In individuals below 65 years of age, primary prevention programs have not been successful in reducing the risk of cardiovascular disease (CVD) and death. However, no large study to our knowledge has previously evaluated the effects of prevention programs in individuals aged 65 years or older. The present cohort study evaluated the risk of CVD in a primary prevention program for community-dwelling 70-year-olds.
In 2012-2017, we included 3,613 community-dwelling 70-year-olds living in Umeå, in the north of Sweden, in a health survey and multidimensional prevention program (the Healthy Ageing Initiative [HAI]). Classic risk factors for CVD were evaluated, such as blood pressure, lipid levels, obesity, and physical inactivity. In the current analysis, each HAI participant was propensity-score-matched to 4 controls (n = 14,452) from the general Swedish population using national databases. The matching variables included age, sex, diagnoses, medication use, and socioeconomic factors. The primary outcome was the composite of myocardial infarction, angina pectoris, and stroke. The 18,065 participants and controls were followed for a mean of 2.5 (range 0-6) years. The primary outcome occurred in 128 (3.5%) HAI participants and 636 (4.4%) controls (hazard ratio [HR] 0.80, 95% CI 0.66-0.97, p = 0.026). In HAI participants, high baseline levels of blood pressure and lipids were associated with subsequent initiation of antihypertensive and lipid-lowering therapy, respectively, as well as with decreases in blood pressure and lipids during follow-up. In an intention-to-treat approach, the risk of the primary outcome was lower when comparing all 70-year-olds in Umeå, regardless of participation in HAI, to 70-year-olds in the rest of Sweden for the first 6 years of the HAI project (HR 0.87, 95% CI 0.77-0.97, p = 0.014). In contrast, the risk was similar in the 6-year period before the project started (HR 1.04, 95% CI 0.93-1.17, p = 0.03 for interaction). Limitations of the study include the observational design and that changes in blood pressure and lipid levels likely were influenced by regression towards the mean.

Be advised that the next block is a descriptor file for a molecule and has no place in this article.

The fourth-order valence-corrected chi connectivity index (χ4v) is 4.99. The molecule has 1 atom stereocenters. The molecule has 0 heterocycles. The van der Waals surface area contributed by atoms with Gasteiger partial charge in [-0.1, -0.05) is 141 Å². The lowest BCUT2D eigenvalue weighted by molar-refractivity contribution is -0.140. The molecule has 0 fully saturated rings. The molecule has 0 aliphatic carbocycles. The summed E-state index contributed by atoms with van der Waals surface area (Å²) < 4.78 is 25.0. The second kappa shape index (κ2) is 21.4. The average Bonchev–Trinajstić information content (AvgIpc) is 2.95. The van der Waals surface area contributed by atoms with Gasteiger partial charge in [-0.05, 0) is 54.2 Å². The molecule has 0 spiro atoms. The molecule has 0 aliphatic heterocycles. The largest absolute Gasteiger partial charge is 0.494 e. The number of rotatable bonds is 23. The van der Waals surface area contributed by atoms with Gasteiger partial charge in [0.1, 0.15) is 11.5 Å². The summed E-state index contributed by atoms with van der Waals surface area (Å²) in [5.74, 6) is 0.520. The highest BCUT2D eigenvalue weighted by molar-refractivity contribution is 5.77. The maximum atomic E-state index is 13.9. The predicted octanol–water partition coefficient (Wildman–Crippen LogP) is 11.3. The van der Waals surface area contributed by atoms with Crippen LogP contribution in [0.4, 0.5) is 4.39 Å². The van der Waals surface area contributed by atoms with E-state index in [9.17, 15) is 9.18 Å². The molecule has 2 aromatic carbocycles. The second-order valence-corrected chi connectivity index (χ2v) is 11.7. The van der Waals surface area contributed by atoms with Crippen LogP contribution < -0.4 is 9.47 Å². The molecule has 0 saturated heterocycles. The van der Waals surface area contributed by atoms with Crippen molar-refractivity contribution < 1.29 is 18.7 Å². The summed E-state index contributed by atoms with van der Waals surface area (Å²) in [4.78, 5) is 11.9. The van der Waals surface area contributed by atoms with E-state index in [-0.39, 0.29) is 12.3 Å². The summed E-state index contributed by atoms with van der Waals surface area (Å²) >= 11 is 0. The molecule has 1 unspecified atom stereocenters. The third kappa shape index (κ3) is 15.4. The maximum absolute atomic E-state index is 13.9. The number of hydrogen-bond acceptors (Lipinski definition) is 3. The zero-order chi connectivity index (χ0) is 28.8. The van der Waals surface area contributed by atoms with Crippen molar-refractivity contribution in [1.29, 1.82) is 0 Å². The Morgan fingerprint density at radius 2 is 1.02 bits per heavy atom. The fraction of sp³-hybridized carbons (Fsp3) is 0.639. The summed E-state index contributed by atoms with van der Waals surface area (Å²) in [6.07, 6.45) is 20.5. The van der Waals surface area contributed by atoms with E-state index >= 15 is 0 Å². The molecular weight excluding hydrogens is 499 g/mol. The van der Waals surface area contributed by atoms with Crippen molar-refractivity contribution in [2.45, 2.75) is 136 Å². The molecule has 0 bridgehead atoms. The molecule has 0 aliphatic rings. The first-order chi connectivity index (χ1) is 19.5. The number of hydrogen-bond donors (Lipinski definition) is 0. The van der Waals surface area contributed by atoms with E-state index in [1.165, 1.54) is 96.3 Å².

In this study, a primary prevention program was associated with a lower risk of CVD in community-dwelling 70-year-olds. With the limitation of this being an observational study, the associations may partly be explained by improved control of classic risk factors for CVD with the program.